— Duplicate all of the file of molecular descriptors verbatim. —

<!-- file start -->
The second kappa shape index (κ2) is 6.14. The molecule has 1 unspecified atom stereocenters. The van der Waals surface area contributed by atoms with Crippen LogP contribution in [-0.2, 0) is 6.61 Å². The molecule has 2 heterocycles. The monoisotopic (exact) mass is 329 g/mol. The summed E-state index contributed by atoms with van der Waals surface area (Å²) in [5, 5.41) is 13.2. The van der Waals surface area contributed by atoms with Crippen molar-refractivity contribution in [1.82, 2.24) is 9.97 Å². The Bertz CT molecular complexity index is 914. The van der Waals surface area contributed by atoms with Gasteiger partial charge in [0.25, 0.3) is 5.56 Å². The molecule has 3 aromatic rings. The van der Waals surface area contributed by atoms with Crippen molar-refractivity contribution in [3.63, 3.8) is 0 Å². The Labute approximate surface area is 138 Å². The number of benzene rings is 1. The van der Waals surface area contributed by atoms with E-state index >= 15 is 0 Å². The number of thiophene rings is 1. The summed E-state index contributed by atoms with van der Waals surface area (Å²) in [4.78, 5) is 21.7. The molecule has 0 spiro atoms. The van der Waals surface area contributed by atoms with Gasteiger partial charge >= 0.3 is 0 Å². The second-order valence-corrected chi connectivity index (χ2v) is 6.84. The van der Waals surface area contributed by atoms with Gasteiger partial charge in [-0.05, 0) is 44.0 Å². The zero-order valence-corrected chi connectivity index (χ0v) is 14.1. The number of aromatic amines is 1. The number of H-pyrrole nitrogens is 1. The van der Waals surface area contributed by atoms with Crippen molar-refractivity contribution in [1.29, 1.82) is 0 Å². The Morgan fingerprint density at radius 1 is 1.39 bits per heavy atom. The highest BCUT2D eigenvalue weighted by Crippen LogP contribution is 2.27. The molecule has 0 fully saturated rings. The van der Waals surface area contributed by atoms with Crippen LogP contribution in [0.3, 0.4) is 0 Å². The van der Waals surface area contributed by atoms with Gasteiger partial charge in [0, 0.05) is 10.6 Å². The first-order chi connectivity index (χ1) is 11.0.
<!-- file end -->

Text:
The second kappa shape index (κ2) is 6.14. The molecule has 1 unspecified atom stereocenters. The van der Waals surface area contributed by atoms with Crippen LogP contribution in [-0.2, 0) is 6.61 Å². The molecule has 2 heterocycles. The monoisotopic (exact) mass is 329 g/mol. The summed E-state index contributed by atoms with van der Waals surface area (Å²) in [5, 5.41) is 13.2. The van der Waals surface area contributed by atoms with Crippen molar-refractivity contribution in [1.82, 2.24) is 9.97 Å². The Bertz CT molecular complexity index is 914. The van der Waals surface area contributed by atoms with Gasteiger partial charge in [0.25, 0.3) is 5.56 Å². The molecule has 3 aromatic rings. The van der Waals surface area contributed by atoms with Crippen molar-refractivity contribution in [3.63, 3.8) is 0 Å². The Labute approximate surface area is 138 Å². The number of benzene rings is 1. The van der Waals surface area contributed by atoms with E-state index >= 15 is 0 Å². The number of thiophene rings is 1. The summed E-state index contributed by atoms with van der Waals surface area (Å²) in [4.78, 5) is 21.7. The molecule has 0 spiro atoms. The van der Waals surface area contributed by atoms with Gasteiger partial charge >= 0.3 is 0 Å². The second-order valence-corrected chi connectivity index (χ2v) is 6.84. The van der Waals surface area contributed by atoms with Gasteiger partial charge in [-0.05, 0) is 44.0 Å². The zero-order valence-corrected chi connectivity index (χ0v) is 14.1. The number of aromatic amines is 1. The number of H-pyrrole nitrogens is 1. The van der Waals surface area contributed by atoms with Crippen molar-refractivity contribution in [1.29, 1.82) is 0 Å². The Morgan fingerprint density at radius 1 is 1.39 bits per heavy atom. The highest BCUT2D eigenvalue weighted by Crippen LogP contribution is 2.27. The molecule has 0 fully saturated rings. The van der Waals surface area contributed by atoms with Crippen LogP contribution in [0.3, 0.4) is 0 Å². The van der Waals surface area contributed by atoms with Gasteiger partial charge in [0, 0.05) is 10.6 Å². The first-order chi connectivity index (χ1) is 11.0.